· In our last couple of blog posts, we mentioned that sentiment surveys had indicated that auto buying intentions were at a 39-year low. Those intentions translated into a -10% M/M fall in June U.S. auto sales (from 17.0 million (annual rate) in May to 15.4 million). The consensus estimate was 16.5 million; yet another significant miss, indicating that markets are still too bullish. This likely will translate into a healthy fall in June Retail Sales (perhaps -2.0% or more). May’s damage was -1.4%. Hot economy! Really?
· Wages: We refer again to the Atlanta Fed’s Wage Tracker, likely the most comprehensive analysis of wage trends. Wage growth slowed from +3.4% Y/Y in March to +3.0% in May, the weakest posting since early 2018. The slowdown is true across every sub-index, including ethnicity, gender, education… Despite what surveys say or how the financial headlines read, there is little evidence of wage inflation! (Yet another indicator of yields remaining “lower for longer.”)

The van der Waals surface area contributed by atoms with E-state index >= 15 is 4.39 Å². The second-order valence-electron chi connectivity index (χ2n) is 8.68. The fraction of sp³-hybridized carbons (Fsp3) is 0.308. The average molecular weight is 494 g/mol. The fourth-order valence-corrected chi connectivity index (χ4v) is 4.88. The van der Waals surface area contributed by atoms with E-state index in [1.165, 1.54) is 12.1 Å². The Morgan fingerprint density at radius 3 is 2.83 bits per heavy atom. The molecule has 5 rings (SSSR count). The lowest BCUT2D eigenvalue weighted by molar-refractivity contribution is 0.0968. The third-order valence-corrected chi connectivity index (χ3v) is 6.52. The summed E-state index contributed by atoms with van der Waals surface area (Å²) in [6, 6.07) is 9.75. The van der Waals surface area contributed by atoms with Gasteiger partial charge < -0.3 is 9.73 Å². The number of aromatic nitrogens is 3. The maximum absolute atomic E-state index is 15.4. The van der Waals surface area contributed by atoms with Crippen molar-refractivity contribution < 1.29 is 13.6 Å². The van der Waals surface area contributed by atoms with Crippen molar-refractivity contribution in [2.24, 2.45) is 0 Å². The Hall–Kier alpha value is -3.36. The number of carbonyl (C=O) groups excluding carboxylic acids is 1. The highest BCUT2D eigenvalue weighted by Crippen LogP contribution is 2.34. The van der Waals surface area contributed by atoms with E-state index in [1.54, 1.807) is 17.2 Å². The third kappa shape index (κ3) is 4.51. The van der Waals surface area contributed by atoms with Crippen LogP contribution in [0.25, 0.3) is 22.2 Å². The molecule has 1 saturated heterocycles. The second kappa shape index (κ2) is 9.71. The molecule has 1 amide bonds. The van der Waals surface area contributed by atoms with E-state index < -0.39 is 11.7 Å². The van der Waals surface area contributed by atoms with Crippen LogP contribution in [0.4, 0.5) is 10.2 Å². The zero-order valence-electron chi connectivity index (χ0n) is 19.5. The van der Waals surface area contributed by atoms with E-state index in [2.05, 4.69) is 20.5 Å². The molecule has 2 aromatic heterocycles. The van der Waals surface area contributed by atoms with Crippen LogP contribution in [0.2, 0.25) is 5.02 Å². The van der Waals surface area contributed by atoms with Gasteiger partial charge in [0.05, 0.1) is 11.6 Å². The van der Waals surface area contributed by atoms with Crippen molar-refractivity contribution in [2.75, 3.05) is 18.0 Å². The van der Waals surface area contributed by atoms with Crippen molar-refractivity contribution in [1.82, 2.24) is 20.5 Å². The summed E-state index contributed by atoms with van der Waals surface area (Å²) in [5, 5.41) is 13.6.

· The CBO just projected a $3 trillion fiscal deficit for this fiscal year with a 6.7% 2021 GDP growth forecast. The math says, excluding the government, the private sector’s GDP is flat to 2019 levels, if not still a bit below. (Need I say it again? “lower for longer?”)
The labor market is still producing “recessionary” results. And it is crystal clear that the federal unemployment supplement is an obstacle to a return to “normal.” But it does appear that labor markets will “normalize” post-September 6.
With liquidity at record levels and rising, “tapering” just under “discussion” at the Fed., slowing Auto sales implying weakening Retail Sales, little real evidence of wage inflation, the growing realization that the “inflation” we are seeing is “transitory,” and new economic projections showing a slower recovery than what looks to be priced into financial markets, there is one obvious conclusion: interest rates will remain low! There are also implications here for equity markets.
(Joshua Barone contributed to this blog)